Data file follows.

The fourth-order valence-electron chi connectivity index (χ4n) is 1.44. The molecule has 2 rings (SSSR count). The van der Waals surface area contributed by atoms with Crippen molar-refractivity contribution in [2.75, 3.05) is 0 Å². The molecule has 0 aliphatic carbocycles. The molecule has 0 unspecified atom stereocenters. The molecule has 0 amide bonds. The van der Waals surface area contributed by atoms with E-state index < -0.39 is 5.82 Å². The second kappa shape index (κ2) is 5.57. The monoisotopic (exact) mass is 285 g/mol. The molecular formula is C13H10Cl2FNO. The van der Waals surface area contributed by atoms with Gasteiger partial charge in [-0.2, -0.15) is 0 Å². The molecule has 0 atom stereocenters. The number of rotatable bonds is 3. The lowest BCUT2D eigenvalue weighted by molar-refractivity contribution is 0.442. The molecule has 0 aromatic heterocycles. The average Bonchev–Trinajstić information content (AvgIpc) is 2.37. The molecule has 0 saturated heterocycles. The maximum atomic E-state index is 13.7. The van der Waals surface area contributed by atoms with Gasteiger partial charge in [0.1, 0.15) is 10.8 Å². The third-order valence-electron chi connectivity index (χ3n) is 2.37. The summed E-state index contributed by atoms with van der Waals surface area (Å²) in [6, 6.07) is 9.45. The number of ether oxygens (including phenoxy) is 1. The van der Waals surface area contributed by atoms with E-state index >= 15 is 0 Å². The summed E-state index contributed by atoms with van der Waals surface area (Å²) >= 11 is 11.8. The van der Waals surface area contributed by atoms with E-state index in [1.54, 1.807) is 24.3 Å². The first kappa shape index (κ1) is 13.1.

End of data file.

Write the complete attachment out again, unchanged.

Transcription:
The fourth-order valence-electron chi connectivity index (χ4n) is 1.44. The molecule has 2 rings (SSSR count). The van der Waals surface area contributed by atoms with Crippen molar-refractivity contribution in [2.75, 3.05) is 0 Å². The molecule has 0 aliphatic carbocycles. The molecule has 0 unspecified atom stereocenters. The molecule has 0 amide bonds. The van der Waals surface area contributed by atoms with E-state index < -0.39 is 5.82 Å². The second kappa shape index (κ2) is 5.57. The monoisotopic (exact) mass is 285 g/mol. The molecular formula is C13H10Cl2FNO. The van der Waals surface area contributed by atoms with Gasteiger partial charge in [-0.2, -0.15) is 0 Å². The molecule has 0 atom stereocenters. The number of rotatable bonds is 3. The lowest BCUT2D eigenvalue weighted by molar-refractivity contribution is 0.442. The molecule has 0 aromatic heterocycles. The average Bonchev–Trinajstić information content (AvgIpc) is 2.37. The molecule has 0 saturated heterocycles. The maximum atomic E-state index is 13.7. The van der Waals surface area contributed by atoms with Gasteiger partial charge in [0.1, 0.15) is 10.8 Å². The third-order valence-electron chi connectivity index (χ3n) is 2.37. The summed E-state index contributed by atoms with van der Waals surface area (Å²) in [6, 6.07) is 9.45. The number of ether oxygens (including phenoxy) is 1. The van der Waals surface area contributed by atoms with E-state index >= 15 is 0 Å². The summed E-state index contributed by atoms with van der Waals surface area (Å²) >= 11 is 11.8. The van der Waals surface area contributed by atoms with E-state index in [1.54, 1.807) is 24.3 Å². The first kappa shape index (κ1) is 13.1.